It turns out that thieves are smarter than politicians give them credit for, and thanks to Proposition 47 that passed in late 2014, this is something California is learning the hard way.
Proposition 47 downgraded drug possession and some theft crimes to misdemeanors in order to reduce prison and jail populations, and on that score, the referendum was successful.
However, as with most other targeted laws, Proposition 47 had other unintended consequences that were not considered.
Now that any theft below $950 keeps the crime a misdemeanor, thus ending the possibility of charging those cases as a felony with a potential prison sentence, shoplifting has increased significantly, thus adding to the expense and headache for large and small retailers alike.
Safeway, Target, Rite Aide and CVS say shoplifting has increased at least 15 percent, and in some cases, has doubled since voters approved Proposition 47, and preliminary FBI crime reports show a 12 percent spike in larceny-theft since the measure was passed. In spite of that, Public Policy Institute of California researcher Magnus Lofstrom says it's too early to determine if those numbers had anything to do with Proposition 47.
Well, it may be too early for Lofstrom to tell, but even the police are admitting it is no longer worth it to them to chase misdemeanor theft; "It's not worth it to issue a citation or arrest a suspect who would likely be immediately released because of overcrowding" said Fresno Police Sgt. Mark Hudson.
Small business owner Perry Lutz is seeing first hand what is happening, as his HobbyTown USA is experiencing what he refers to as open season on the drones and other remote controlled toys he sells.
"It's pretty much open season. They'll pick up the $800 unit and just grab it and run out the door."
It's gotten to the point where thieves are even using calculators to make sure they aren't committing a felony according to Sacramento County assistant district attorney Robin Shakely: "We've heard of cases where they're going into stores with a calculator so they can make sure that what they steal is worth less than $950."
As shoplifting rings send their people in with calculators, and are recruiting the homeless, low-end drug users, and illegal immigrants to bolster their reach, there are of course those that are pretending that nothing has changed.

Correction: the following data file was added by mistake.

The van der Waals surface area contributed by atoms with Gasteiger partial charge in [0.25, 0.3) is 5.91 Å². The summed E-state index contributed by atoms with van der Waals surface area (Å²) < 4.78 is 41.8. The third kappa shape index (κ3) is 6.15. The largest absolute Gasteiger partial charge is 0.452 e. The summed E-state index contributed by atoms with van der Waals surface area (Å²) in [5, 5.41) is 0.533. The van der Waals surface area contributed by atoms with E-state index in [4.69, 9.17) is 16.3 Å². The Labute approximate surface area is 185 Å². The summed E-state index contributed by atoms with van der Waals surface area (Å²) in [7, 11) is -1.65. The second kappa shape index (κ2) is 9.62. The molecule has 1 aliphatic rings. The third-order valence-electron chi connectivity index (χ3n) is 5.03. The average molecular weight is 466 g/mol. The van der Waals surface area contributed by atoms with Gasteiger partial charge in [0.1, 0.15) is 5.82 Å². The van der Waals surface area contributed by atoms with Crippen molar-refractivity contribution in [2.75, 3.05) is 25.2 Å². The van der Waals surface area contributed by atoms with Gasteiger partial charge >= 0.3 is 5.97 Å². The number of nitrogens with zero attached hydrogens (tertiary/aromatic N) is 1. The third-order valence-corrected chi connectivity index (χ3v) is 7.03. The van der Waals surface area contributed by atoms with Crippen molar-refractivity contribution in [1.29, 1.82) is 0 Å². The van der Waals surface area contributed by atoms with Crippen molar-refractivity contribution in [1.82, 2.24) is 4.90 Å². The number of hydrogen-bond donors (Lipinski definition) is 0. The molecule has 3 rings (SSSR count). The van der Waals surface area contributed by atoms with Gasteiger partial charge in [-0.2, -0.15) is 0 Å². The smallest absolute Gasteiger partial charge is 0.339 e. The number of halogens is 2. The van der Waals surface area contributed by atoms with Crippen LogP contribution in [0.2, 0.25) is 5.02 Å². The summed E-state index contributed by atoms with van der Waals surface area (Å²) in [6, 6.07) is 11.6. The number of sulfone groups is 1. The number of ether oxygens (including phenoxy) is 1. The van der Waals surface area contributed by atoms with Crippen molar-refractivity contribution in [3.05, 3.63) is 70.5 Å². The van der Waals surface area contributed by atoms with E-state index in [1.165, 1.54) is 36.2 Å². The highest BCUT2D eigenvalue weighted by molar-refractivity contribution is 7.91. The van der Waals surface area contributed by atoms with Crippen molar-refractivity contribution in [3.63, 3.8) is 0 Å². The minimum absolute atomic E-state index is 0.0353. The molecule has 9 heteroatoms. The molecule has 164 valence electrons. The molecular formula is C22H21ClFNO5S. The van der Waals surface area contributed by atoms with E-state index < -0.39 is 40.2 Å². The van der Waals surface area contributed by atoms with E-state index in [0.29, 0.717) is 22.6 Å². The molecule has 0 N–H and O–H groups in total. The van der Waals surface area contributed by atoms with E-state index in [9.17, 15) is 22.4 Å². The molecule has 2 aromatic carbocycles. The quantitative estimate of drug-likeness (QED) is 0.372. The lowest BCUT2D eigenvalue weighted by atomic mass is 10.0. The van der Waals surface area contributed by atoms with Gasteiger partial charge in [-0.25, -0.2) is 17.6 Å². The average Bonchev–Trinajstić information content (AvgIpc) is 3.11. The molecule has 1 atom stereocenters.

One such person is Adam Gelb, director of the public safety performance project at Pew Charitable Trusts, who had this to say:
"The vast majority of offenders just aren't fine-tuning their behavior that way. It's hard to see how raising the level to $950 in California would touch off a property crime wave when raising it to $2,000 in South Carolina six years ago hasn't registered any impact at all."
We recommend that Adam grabs a coffee with Perry Lutz in order to do a quick reasonableness check on that theory. Or Gelb could just listen to LAPD Capt. John Romero, who sums it up perfectly:
"The law didn't account for that. It did not give an exception for organized retail theft, so we're seeing these offenders benefiting and the retailers are paying the price."
Never mind the usual unintended consequences of government intervention, the sheer fact that Americans are 'arbitraging' the law in order to steal more - presumably just to get by - sheds some very bright lights on the state of America's non-elites. It appear no longer matter of right versus wrong, but now more a cost-benefit analysis for the average shoplifter-in-need. For a nation that ius not used to hearing the word "no" - since that is such a micro-aggressive phrase - the lack of real punishment for taking what does not belong to you appears an incentive for more instant gratification. Thank goodness The War on Drugs is working...